Assessment of Microsatellite Instability in Endometrioid Carcinoma by Immunohistochemistry At Armed Forces Institute of Pathology, Rawalpindi
Keywords:Endometrioid carcinoma, Immunohistochemistry, Microsatellite instability, MLH1, MSH2, MSH6, PMS2
Objective: To assess microsatellite instability in endometrioid carcinoma by immunohistochemistry expression of MLH1, PMS2, MSH2 and MSH6.
Study design: Case series.
Place and Duration of Study: Department of Histopathology, Armed Forces Institute of Pathology, Rawalpindi, from Jun to Dec 2018.
Methodology: Thirty-two cases of endometrioid carcinoma were included in the study. Patient age and menopausal status were recorded. The grade of the tumour was ascertained by microscopic examination. Immunohistochemistry for MLH1, PMS2, MSH2 and MSH6 assessed microsatellite instability.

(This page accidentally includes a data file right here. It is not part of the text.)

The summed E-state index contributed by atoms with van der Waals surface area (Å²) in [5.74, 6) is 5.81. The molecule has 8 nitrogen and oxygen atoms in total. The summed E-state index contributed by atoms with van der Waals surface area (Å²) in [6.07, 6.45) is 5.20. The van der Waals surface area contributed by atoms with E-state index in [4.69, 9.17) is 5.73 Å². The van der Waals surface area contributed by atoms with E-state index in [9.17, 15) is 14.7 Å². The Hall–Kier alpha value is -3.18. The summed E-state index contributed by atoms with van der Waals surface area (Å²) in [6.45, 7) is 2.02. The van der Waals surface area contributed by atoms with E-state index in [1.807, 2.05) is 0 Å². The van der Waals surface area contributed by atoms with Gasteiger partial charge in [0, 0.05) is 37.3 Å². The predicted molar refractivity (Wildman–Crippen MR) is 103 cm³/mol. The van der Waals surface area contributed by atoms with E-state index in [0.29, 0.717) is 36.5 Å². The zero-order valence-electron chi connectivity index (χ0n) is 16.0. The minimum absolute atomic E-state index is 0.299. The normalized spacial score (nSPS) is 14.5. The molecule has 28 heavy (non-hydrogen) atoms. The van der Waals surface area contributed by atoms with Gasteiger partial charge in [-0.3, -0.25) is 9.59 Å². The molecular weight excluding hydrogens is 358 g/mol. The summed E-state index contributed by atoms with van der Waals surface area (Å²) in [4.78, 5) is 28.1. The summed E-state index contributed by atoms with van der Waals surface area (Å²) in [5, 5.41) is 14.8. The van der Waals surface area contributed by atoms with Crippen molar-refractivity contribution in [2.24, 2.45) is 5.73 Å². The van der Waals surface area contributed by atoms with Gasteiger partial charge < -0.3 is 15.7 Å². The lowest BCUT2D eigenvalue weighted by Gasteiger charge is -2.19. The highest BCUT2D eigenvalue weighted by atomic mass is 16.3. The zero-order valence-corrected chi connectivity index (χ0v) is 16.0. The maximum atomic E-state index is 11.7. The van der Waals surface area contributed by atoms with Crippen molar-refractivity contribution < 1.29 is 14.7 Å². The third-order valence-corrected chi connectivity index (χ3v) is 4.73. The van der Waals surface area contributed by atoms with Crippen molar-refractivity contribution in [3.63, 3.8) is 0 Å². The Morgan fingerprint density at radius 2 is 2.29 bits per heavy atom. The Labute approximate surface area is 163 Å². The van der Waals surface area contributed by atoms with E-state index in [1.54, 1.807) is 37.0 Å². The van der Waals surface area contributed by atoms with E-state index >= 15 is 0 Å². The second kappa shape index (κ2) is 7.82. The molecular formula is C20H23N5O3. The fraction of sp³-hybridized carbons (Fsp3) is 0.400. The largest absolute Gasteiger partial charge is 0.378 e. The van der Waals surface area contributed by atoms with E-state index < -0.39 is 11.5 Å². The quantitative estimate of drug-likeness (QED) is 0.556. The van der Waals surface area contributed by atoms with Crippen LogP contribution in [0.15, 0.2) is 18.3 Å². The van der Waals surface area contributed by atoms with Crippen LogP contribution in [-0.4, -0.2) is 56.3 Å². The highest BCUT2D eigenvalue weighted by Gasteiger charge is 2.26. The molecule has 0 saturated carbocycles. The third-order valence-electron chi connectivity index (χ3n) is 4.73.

Results: In our study, eight females (25%) had premenopausal status while 24 (75%) had postmenopausal status. Out of 32 cases, 25 (78.1%) females had grade-I tumours, 4 (12.5%) had grade-II tumours, and 3 (9.45%) had grade-III endometrioid carcinoma. MMR status was proficient in 8 cases (25%) while deficient in 24 cases (75%). Among the 24 cases of MMR deficient endometrioid carcinoma, loss of expression of MLH1 was most frequent n=15 (62.5%), followed by PMS2 n=14 (58.3%) MSH2 n=7 (29.2%). MSH6 was retained in all cases. The most common pattern was a combined loss of MLH1/PMS2 in 12 cases (50%).
Conclusion: As depicted by the high percentage of MMR deficient tumours, microsatellite instability is observed in many endometrioid carcinomas. Patients suffering from endometrioid carcinoma should be screened for Lynch syndrome by testing for MMR status.